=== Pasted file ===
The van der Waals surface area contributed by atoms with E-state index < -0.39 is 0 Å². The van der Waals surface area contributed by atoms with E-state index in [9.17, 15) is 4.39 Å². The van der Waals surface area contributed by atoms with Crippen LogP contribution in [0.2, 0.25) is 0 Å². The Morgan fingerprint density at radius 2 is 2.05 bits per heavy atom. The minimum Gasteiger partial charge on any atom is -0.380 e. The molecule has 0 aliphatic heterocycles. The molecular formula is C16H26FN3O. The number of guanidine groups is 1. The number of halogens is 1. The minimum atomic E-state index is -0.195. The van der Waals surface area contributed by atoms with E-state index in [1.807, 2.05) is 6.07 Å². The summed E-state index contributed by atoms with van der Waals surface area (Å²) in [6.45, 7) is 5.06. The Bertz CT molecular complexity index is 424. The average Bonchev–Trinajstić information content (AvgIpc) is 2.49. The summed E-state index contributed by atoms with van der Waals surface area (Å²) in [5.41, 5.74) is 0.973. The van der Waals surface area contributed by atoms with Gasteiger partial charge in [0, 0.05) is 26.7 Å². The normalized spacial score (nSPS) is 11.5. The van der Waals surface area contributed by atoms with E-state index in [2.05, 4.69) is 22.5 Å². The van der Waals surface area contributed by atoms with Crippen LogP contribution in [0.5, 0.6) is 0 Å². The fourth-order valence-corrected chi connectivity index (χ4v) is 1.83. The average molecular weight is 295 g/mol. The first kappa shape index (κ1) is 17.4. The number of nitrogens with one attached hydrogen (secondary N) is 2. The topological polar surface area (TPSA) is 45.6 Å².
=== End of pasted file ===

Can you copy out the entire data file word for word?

The van der Waals surface area contributed by atoms with E-state index < -0.39 is 0 Å². The van der Waals surface area contributed by atoms with E-state index in [9.17, 15) is 4.39 Å². The van der Waals surface area contributed by atoms with Crippen LogP contribution in [0.2, 0.25) is 0 Å². The Morgan fingerprint density at radius 2 is 2.05 bits per heavy atom. The minimum Gasteiger partial charge on any atom is -0.380 e. The molecule has 0 aliphatic heterocycles. The molecular formula is C16H26FN3O. The number of guanidine groups is 1. The number of halogens is 1. The minimum atomic E-state index is -0.195. The van der Waals surface area contributed by atoms with E-state index in [1.807, 2.05) is 6.07 Å². The summed E-state index contributed by atoms with van der Waals surface area (Å²) in [6.45, 7) is 5.06. The Bertz CT molecular complexity index is 424. The average Bonchev–Trinajstić information content (AvgIpc) is 2.49. The summed E-state index contributed by atoms with van der Waals surface area (Å²) in [5.41, 5.74) is 0.973. The van der Waals surface area contributed by atoms with Gasteiger partial charge in [0, 0.05) is 26.7 Å². The normalized spacial score (nSPS) is 11.5. The van der Waals surface area contributed by atoms with E-state index in [2.05, 4.69) is 22.5 Å². The van der Waals surface area contributed by atoms with Crippen LogP contribution in [0.5, 0.6) is 0 Å². The fourth-order valence-corrected chi connectivity index (χ4v) is 1.83. The average molecular weight is 295 g/mol. The first kappa shape index (κ1) is 17.4. The number of nitrogens with one attached hydrogen (secondary N) is 2. The topological polar surface area (TPSA) is 45.6 Å².